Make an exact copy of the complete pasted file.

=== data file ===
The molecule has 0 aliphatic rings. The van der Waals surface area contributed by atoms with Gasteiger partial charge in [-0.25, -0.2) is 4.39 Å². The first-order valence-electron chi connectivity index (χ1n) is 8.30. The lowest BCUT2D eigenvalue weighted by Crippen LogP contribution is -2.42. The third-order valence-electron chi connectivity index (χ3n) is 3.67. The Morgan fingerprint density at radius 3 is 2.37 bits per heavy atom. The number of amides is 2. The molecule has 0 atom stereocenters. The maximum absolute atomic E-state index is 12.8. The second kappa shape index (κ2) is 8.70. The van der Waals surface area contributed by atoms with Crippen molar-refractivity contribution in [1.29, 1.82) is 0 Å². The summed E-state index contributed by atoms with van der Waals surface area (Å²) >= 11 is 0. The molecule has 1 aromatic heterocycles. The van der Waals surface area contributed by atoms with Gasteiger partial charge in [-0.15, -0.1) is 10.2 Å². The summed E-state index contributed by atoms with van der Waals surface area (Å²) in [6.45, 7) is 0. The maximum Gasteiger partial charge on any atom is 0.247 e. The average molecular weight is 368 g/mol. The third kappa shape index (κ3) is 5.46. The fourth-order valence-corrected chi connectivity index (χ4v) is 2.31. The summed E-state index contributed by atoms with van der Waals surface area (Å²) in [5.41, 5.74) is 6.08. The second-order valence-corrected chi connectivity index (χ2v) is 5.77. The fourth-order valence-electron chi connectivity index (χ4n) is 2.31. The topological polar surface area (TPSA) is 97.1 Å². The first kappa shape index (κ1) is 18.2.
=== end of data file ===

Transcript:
The molecule has 0 aliphatic rings. The van der Waals surface area contributed by atoms with Gasteiger partial charge in [-0.25, -0.2) is 4.39 Å². The first-order valence-electron chi connectivity index (χ1n) is 8.30. The lowest BCUT2D eigenvalue weighted by Crippen LogP contribution is -2.42. The third-order valence-electron chi connectivity index (χ3n) is 3.67. The Morgan fingerprint density at radius 3 is 2.37 bits per heavy atom. The number of amides is 2. The molecule has 0 atom stereocenters. The maximum absolute atomic E-state index is 12.8. The second kappa shape index (κ2) is 8.70. The van der Waals surface area contributed by atoms with Crippen molar-refractivity contribution in [1.29, 1.82) is 0 Å². The summed E-state index contributed by atoms with van der Waals surface area (Å²) >= 11 is 0. The molecule has 1 aromatic heterocycles. The van der Waals surface area contributed by atoms with Gasteiger partial charge in [-0.15, -0.1) is 10.2 Å². The summed E-state index contributed by atoms with van der Waals surface area (Å²) in [6.45, 7) is 0. The maximum Gasteiger partial charge on any atom is 0.247 e. The average molecular weight is 368 g/mol. The third kappa shape index (κ3) is 5.46. The fourth-order valence-corrected chi connectivity index (χ4v) is 2.31. The summed E-state index contributed by atoms with van der Waals surface area (Å²) in [5.41, 5.74) is 6.08. The second-order valence-corrected chi connectivity index (χ2v) is 5.77. The fourth-order valence-electron chi connectivity index (χ4n) is 2.31. The topological polar surface area (TPSA) is 97.1 Å². The first kappa shape index (κ1) is 18.2.